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Here's Why You Should Be Reading Marvel's 'Star Wars' Comics

Ever wonder what happened between ‘A New Hope’ and ‘The Empire Strikes Back’?
August 26, 2016, 4:05pm
Luke makes a run on a star destroyer. Panel selection from Star Wars #22 from Marvel Comics. Illustrated by Jorge Molina. Screencap by the author

This was a very steady week for comics, as DC Comics continues to roll out their Rebirth-branded books and Marvel’s midway through Civil War II. Around the edges of both of those events hide great little comics, and though they’re not included on this week’s roundup, readers looking for big action and want to clue into the big tentpole events should check out DC’s Action Comics #962 (that’s a Superman comic) and Marvel’s Captain Marvel #8. This week in the roundup: Star Wars; a New York-centric indie comic; a tech-obsessed reintroduction to a great DC hero; and a wonderfully weird anthology.

Star Wars #22

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Cover for Star Wars #22. Cover illustrated by Mike Deodato Jr. Photo courtesy of Marvel Comics.

This Star Wars comic series from Marvel attempts to fill in the gaps between the original trilogy and today's films. At this point, the events of A New Hope have already taken place, and readers get to see Luke, Han, Leia, Chewie, and a few new characters continue to stick it to the empire. It’s interesting to read a Star Wars adventure in as short a burst as a comic book, but the pacing is perfect, and the character interactions all feel true to the series. This issue sees the heroes trying to attack an imperial star destroyer, and it feels classically hopeless for the protagonists. This Star Wars series is recommended reading for anyone feeling like they need their SW fix.

Beef with Tomato

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Cover for Beef with Tomato. Illustrated by Dean Haspiel. Photo courtesy of Alternative Comics.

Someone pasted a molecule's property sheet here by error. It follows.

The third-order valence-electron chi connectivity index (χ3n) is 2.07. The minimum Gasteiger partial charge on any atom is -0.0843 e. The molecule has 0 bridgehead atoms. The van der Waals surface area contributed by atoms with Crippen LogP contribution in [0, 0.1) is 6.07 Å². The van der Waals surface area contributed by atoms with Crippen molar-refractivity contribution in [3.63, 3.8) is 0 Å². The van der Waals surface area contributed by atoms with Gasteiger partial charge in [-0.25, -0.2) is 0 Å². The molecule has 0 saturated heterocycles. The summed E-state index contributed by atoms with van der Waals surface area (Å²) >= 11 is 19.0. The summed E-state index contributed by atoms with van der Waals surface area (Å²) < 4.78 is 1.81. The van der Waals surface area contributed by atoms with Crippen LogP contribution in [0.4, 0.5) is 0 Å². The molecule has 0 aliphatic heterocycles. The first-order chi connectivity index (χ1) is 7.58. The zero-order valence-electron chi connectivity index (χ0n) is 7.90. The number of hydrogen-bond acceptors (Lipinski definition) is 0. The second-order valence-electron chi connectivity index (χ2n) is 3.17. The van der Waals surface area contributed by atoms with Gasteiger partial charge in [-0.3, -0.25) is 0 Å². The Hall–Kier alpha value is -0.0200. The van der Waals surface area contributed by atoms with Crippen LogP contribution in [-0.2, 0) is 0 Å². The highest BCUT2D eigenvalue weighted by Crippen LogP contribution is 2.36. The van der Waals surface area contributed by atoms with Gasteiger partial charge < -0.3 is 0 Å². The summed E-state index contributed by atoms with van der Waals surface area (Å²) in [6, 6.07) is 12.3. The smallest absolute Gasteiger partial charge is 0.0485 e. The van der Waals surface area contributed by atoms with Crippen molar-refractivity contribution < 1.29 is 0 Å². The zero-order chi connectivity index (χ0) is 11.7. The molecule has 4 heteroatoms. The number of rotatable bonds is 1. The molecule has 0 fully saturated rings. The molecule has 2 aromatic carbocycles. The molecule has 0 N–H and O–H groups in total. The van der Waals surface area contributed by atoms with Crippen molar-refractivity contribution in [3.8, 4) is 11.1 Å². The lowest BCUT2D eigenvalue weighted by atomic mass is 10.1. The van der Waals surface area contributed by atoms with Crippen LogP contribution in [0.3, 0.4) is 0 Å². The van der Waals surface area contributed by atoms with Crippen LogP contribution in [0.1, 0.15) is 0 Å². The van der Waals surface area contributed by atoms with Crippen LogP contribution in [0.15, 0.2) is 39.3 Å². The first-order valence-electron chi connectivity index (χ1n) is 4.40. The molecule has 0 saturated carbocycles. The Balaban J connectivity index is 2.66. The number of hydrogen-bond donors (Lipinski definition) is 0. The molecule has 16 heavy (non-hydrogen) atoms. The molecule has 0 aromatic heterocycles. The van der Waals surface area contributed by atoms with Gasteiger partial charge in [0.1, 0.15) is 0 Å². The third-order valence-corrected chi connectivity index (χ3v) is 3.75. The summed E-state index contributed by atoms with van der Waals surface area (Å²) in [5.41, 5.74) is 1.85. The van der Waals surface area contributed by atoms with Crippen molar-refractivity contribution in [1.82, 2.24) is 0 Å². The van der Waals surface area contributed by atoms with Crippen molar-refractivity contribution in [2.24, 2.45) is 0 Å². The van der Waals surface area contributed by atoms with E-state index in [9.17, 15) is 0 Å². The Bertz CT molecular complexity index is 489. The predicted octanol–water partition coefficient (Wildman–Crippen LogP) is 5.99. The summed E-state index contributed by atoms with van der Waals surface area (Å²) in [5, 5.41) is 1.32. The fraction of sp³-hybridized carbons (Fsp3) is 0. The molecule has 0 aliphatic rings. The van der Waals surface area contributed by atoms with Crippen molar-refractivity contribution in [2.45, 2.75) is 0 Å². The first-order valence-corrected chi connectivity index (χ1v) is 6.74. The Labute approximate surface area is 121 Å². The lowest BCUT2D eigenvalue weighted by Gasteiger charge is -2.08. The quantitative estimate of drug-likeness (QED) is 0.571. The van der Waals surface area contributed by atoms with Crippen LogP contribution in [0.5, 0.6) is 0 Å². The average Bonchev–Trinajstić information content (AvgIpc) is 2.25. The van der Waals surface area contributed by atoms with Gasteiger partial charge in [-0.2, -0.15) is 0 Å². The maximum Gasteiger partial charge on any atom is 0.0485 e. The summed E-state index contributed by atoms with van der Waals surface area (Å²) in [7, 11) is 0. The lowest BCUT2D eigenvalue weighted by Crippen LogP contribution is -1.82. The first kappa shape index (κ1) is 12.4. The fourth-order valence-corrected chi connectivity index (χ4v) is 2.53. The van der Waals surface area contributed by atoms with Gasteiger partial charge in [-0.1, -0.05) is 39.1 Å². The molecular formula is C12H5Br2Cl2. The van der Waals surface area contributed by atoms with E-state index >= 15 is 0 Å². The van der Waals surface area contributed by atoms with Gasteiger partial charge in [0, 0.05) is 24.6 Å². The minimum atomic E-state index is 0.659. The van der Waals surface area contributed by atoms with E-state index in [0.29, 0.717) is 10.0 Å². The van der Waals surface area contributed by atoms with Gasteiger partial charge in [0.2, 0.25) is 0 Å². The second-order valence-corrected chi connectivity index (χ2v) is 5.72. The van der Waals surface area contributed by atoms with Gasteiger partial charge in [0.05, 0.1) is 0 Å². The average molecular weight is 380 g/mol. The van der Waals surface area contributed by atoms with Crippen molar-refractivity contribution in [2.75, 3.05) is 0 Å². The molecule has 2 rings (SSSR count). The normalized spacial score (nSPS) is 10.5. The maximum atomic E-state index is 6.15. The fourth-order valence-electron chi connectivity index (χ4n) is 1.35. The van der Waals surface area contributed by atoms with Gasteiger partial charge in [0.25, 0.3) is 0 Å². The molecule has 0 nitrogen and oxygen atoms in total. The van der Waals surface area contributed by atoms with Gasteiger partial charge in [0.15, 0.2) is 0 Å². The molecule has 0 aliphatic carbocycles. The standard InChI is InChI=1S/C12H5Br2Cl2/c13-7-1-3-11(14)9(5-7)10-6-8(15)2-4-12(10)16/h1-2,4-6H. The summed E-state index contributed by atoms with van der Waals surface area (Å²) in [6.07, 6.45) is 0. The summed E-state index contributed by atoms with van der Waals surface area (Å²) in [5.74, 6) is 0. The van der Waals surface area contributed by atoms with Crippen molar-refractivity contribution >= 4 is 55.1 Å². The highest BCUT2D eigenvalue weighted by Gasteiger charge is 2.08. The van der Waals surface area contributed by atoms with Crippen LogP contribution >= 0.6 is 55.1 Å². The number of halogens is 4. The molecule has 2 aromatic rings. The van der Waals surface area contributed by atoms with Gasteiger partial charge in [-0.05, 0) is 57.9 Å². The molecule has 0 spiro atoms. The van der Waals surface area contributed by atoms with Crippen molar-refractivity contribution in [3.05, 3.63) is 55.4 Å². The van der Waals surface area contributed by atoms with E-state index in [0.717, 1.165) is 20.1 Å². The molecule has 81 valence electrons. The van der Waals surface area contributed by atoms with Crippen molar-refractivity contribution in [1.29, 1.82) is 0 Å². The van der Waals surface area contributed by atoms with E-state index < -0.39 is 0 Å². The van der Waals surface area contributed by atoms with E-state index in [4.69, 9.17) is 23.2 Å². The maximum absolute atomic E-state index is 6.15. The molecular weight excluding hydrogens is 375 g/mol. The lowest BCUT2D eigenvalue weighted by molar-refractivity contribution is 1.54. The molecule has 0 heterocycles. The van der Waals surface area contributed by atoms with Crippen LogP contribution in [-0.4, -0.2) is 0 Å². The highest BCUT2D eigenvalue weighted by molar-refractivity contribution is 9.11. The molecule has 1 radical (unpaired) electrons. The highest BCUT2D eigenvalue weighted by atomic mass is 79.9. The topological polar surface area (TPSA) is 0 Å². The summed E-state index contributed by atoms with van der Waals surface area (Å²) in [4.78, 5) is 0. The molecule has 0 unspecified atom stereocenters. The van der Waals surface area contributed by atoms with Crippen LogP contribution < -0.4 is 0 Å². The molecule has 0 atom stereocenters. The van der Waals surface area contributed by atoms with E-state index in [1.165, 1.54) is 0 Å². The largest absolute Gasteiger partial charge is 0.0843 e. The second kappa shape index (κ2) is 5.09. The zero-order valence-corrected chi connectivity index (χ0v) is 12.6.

Dean Haspiel's comic about the struggle, grind, and weirdness of New York will absolutely hit close to home for anyone living in the five boroughs. But his character work and storytelling make this tale about a guy trying to get out from a bad situation truly universal: Haspiel’s a prolific creator in the indie/creator owned comic scene, but he’s also well known for creating illustrations for HBO’s Bored to Death. Though this book came out last year, it's worth revisiting (and deserves a spot on this list) now that it's available digitally on comixology.

Blue Beetle Rebirth #1

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Cover for Blue Beetle Rebirth #1. Cover illustrated by Scott Kolins. Photo courtesy of DC Comics.

The Blue Beetle, a technology-clad superhero powered by a mysterious mechanical scarab, is one of the best "hero doesn't know what he's doing" heroes around. Of all the stoic, sometime cardboard DC superheroes, Blue Beetle (along with his pal Booster Gold) is one of the most relatable. Jaime Reyes, a teenager from El Paso, TX, shows that DC can make characters human—they’re not all multimillionaires or aliens or ancient goddesses. This new Rebirth first issue is a great place to jump into this fun character.

Island #10

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Cover for Island #10. Cover illustrated by Michael Deforge. Photo courtesy of Image Comics.

Comic anthologies are a great way for companies to show off their artists and writers, but they’re often also used as a proving ground for new creators. And while readers will often see anthologies from a comic company itself, collections that aren’t directly affiliated, like Island, can show off more diverse, experimental works. This issue, which is wonderfully large, features bite-sized works of experimentation, genre bending, and envelope pushing. More a work of art than the type of comic one feels they have to grind through for plot, Island #10 is a must for serious fans of the medium.

What were your favorite comics of the week? Let us know in the comments or tweet at us @CreatorsProject.

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